In short, today’s GOP, characterized as its now dominant stream is by a frenzied hatred of a demonized opponent and “othered” groups, has unleashed very dark forces that potentially threaten not only that Party’s future, but also the prospect for continued self-governance in the United States. The demagoguery we now confront as a people is not new to the nation, or fresh to democracy, but it is occurring in a fractionated media environment and during a period of deep electoral restiveness and fear. One may hope the coming electoral cycle ultimately will reveal the emptiness of the intolerance, mercilessness and venom now on daily display in our country. Nevertheless, that hope must be set against the evident appeal to many of those strident claims and the willingness of one political party’s leaders to seize on the forces animating them to secure power. Overall, it is difficult not to conclude that we live in a very ugly time for self-governance, as it is now under popular assault to a degree not witnessed in many years.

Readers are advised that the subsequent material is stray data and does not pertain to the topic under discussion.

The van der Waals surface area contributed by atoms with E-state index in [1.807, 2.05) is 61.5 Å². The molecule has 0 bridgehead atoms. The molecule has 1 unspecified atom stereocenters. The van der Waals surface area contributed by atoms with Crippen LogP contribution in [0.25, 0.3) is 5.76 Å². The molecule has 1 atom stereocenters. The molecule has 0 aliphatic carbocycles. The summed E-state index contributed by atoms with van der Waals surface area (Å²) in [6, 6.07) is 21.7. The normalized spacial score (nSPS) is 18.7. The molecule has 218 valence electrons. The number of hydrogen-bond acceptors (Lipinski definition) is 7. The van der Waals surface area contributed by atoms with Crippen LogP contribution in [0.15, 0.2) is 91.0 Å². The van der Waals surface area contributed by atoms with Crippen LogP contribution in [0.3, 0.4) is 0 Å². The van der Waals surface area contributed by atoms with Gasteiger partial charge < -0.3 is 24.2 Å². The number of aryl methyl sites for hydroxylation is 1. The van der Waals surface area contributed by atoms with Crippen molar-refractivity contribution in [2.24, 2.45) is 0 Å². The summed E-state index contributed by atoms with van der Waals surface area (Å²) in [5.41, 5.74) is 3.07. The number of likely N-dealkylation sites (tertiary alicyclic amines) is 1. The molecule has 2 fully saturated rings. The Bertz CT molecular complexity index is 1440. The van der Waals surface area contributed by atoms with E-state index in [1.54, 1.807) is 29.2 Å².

Note to readers: This is the 200th Soundings commentary, a milestone I never imagined I would cross when I began this series six years ago. I want to thank all of those who have read and commented on these efforts and encouraged me to continue to write them. I also wish to say thank you to the colleagues and graduate students who have helped me sharpen arguments and frame ideas in countless conversations and interactions during these years. I hope I have done justice to your insights. It is a truism that those who write for the public square inevitably learn a great deal about themselves as well as the world and I think that is the case for me with Soundings as well. Creating these columns has frequently occasioned soul-searching on my part and just as often required that I see concerns in different and sometimes discomfiting ways. I am not unique in counting writing for others a privilege, or also in very often feeling humbled by that effort. I look forward to continuing to learn much with and from those this series serves as it continues.


[1] Obama, Barack. (2016). Remarks of President Barack Obama—The State of the Union Address as delivered,” The White House, Speeches and Remarks. January 13. Webpage. Available at:–-prepared-delivery-state-union-address Accessed January 16, 2016.

[2] McConnell, Mitch (2010). “Our Top Priority: Make Obama a One Term President.” Remarks to the Heritage Foundation, November 4. YouTube video. Available at: Accessed January 16, 2016.

Publication Date

February 1, 2016